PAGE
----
Providing information on your music consumption publicly can change it. A small study finds that people are willing to put a lot of effort into maintaining a desirable public image, yet they also want to be truthful.
When information about music preferences is published automatically, youth and young adults are reluctant to digitally "cheat" about their musical choices. Instead, they change the music they listen to.
Suvi Silfverberg, Lassi A. Liikkanen and Airi Lampinen from Helsinki Institute for Information Technology HIIT studied the experience of maintaining a profile in the online music service Last.fm. Twelve Finnish youth and young adults where interviewed on their use of this music-focused social network service and its extension, called "the scrobbler," that publishes information of music listened to by service users.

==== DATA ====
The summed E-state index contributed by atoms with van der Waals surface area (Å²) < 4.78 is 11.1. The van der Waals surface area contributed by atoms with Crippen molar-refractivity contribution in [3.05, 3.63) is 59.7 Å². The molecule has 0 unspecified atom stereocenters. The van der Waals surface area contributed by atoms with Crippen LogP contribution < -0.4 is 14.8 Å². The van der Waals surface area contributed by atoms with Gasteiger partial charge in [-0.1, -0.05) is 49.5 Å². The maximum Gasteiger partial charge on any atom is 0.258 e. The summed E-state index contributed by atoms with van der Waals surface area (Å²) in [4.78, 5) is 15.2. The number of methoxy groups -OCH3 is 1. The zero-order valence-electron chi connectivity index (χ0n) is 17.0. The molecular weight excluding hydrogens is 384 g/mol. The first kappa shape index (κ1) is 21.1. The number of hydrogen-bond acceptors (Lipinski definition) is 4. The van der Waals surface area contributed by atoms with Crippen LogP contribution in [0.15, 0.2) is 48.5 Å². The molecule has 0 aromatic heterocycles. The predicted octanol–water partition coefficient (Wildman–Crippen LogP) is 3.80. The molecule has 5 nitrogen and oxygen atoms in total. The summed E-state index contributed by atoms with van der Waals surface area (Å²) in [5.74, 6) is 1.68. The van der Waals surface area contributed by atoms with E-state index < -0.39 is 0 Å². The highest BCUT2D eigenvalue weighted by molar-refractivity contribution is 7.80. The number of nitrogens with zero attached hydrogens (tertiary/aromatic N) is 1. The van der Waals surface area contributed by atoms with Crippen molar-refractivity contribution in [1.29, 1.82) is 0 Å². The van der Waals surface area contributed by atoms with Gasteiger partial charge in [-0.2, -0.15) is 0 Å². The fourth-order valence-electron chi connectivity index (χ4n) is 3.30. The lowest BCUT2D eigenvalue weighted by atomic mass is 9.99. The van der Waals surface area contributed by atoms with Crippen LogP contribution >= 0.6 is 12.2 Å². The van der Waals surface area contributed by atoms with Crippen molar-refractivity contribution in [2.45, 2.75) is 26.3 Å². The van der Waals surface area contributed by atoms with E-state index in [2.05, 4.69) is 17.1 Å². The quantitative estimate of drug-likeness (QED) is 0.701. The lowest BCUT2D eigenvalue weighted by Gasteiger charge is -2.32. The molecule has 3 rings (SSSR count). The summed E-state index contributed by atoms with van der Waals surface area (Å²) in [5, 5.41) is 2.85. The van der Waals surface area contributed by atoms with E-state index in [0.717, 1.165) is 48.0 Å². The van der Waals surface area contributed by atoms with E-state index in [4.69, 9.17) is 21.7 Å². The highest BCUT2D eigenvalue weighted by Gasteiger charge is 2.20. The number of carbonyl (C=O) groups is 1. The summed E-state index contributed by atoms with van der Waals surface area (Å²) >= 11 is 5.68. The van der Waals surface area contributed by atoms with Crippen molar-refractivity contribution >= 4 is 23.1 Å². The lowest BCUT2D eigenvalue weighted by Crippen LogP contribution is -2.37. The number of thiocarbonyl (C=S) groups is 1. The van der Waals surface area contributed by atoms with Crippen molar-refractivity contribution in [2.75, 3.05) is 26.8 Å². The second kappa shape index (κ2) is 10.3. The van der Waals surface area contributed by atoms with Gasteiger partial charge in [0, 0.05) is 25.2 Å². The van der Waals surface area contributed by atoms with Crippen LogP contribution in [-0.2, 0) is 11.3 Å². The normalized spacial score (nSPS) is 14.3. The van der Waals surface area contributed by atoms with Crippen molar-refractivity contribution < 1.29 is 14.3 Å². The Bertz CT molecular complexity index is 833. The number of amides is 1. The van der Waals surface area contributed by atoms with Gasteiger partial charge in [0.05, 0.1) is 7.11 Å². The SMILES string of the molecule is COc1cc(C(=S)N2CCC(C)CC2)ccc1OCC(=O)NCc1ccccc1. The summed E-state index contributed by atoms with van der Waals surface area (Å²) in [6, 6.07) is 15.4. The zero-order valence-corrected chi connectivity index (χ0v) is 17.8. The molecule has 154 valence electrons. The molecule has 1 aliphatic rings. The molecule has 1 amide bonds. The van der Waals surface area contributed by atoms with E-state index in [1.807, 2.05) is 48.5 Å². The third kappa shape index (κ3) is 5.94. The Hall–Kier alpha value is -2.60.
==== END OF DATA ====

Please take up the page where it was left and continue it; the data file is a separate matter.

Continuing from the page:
The researchers found that people make active efforts to control the image their online profile gives of them, especially when their music listening is published automatically. While automated sharing of behavior information provides new opportunities for online music services, it also affects the people listening to music.
"When an online service publishes behavioral information automatically, it is important to give users a chance to express and explain the meanings of their actions. Listening to a song doesn't necessarily mean that one likes it -- or wants to be known as the kind of person who does," says Liikkanen.
The study will be published in the 2011 ACM Conference on Computer Supported Cooperative Work in March in Hangzhou, China.
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